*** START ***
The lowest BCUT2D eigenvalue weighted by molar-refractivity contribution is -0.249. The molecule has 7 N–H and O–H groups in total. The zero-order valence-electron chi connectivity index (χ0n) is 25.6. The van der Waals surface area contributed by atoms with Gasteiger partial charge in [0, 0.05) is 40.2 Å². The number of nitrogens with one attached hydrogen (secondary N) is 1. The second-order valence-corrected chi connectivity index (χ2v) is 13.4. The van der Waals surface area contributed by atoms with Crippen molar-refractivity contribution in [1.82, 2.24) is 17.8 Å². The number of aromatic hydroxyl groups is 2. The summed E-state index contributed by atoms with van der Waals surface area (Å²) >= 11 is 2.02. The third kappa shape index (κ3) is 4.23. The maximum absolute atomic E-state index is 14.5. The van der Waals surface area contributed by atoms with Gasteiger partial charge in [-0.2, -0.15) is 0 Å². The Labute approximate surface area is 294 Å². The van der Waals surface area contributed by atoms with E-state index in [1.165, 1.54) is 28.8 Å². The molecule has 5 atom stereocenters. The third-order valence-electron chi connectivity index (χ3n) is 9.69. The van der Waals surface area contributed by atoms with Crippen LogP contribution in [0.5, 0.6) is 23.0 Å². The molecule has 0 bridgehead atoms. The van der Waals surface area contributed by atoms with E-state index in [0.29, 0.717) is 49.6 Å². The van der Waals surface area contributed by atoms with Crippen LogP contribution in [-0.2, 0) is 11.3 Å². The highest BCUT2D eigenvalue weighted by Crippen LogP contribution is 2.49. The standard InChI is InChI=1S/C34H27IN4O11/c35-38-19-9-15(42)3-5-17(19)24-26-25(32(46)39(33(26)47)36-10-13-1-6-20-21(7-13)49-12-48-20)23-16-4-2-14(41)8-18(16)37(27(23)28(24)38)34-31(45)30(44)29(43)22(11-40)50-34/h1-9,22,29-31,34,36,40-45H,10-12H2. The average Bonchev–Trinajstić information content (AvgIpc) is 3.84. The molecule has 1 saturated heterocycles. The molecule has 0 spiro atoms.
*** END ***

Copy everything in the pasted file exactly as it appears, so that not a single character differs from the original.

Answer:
The lowest BCUT2D eigenvalue weighted by molar-refractivity contribution is -0.249. The molecule has 7 N–H and O–H groups in total. The zero-order valence-electron chi connectivity index (χ0n) is 25.6. The van der Waals surface area contributed by atoms with Gasteiger partial charge in [0, 0.05) is 40.2 Å². The number of nitrogens with one attached hydrogen (secondary N) is 1. The second-order valence-corrected chi connectivity index (χ2v) is 13.4. The van der Waals surface area contributed by atoms with Crippen molar-refractivity contribution in [1.82, 2.24) is 17.8 Å². The number of aromatic hydroxyl groups is 2. The summed E-state index contributed by atoms with van der Waals surface area (Å²) >= 11 is 2.02. The third kappa shape index (κ3) is 4.23. The maximum absolute atomic E-state index is 14.5. The van der Waals surface area contributed by atoms with Gasteiger partial charge in [-0.2, -0.15) is 0 Å². The Labute approximate surface area is 294 Å². The van der Waals surface area contributed by atoms with E-state index in [1.165, 1.54) is 28.8 Å². The molecule has 5 atom stereocenters. The third-order valence-electron chi connectivity index (χ3n) is 9.69. The van der Waals surface area contributed by atoms with Crippen LogP contribution in [0.5, 0.6) is 23.0 Å². The molecule has 0 bridgehead atoms. The van der Waals surface area contributed by atoms with E-state index in [0.29, 0.717) is 49.6 Å². The van der Waals surface area contributed by atoms with Crippen LogP contribution in [-0.2, 0) is 11.3 Å². The highest BCUT2D eigenvalue weighted by Crippen LogP contribution is 2.49. The standard InChI is InChI=1S/C34H27IN4O11/c35-38-19-9-15(42)3-5-17(19)24-26-25(32(46)39(33(26)47)36-10-13-1-6-20-21(7-13)49-12-48-20)23-16-4-2-14(41)8-18(16)37(27(23)28(24)38)34-31(45)30(44)29(43)22(11-40)50-34/h1-9,22,29-31,34,36,40-45H,10-12H2. The average Bonchev–Trinajstić information content (AvgIpc) is 3.84. The molecule has 1 saturated heterocycles. The molecule has 0 spiro atoms.